Whether Called Acute Suicidal Affective Disturbance or Suicide Crisis Syndrome, a Suicide-specific Diagnosis Would Enhance Clinical Care, Increase Patient Safety, and Mitigate Clinician Liability

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Abstract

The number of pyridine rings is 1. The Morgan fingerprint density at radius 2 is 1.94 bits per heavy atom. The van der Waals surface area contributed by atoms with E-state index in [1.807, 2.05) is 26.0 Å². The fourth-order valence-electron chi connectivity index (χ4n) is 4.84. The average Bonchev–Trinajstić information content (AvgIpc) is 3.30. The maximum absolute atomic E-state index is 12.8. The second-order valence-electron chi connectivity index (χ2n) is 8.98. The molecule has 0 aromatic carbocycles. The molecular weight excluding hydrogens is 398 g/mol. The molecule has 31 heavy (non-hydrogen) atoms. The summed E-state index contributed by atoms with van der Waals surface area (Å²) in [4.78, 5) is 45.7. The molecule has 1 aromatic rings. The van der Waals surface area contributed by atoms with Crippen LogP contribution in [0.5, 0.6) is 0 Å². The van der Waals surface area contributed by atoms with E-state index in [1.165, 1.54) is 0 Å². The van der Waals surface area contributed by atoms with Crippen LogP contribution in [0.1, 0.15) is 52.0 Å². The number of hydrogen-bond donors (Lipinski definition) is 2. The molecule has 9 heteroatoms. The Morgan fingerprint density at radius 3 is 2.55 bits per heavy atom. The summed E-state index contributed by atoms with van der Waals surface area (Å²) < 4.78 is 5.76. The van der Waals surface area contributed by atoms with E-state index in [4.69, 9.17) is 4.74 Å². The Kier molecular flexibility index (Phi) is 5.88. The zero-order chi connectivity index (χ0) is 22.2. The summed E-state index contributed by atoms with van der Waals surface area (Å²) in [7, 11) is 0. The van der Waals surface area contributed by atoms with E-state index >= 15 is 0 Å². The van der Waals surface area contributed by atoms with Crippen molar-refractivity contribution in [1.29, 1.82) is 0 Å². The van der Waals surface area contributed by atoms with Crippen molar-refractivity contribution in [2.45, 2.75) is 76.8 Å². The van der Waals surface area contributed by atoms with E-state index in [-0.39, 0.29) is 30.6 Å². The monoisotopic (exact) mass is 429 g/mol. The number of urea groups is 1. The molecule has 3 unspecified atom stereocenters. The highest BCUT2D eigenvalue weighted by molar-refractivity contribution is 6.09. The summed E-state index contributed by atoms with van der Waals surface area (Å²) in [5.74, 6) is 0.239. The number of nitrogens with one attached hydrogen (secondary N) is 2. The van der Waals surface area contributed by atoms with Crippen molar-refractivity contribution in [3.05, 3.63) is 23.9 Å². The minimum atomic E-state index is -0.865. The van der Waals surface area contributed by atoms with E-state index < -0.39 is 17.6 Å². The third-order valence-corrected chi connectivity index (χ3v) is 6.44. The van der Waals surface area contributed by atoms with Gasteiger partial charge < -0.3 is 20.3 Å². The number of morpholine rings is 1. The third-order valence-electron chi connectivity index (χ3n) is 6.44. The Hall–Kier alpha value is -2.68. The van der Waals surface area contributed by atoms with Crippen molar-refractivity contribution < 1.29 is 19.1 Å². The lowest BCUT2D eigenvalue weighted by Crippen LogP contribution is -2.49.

Separate research groups have independently argued the need for a suicide-specific diagnosis within the psychiatric diagnostic nomenclature. Although a suicide-specific diagnosis could possibly enhance clinical care and improve patient safety, some clinicians have expressed concerns regarding the legal risk of utilizing a suicide-specific diagnosis. In this column, the first of a 2-part series exploring the potential risks and benefits of a suicide-specific diagnosis, the authors draw from their decades of experience in clinical work, legal consulting, as well as the litigation of suicide and wrongful death lawsuits and contend that the bona fide use of a suicide-specific diagnosis would mitigate legal liability to clinicians.

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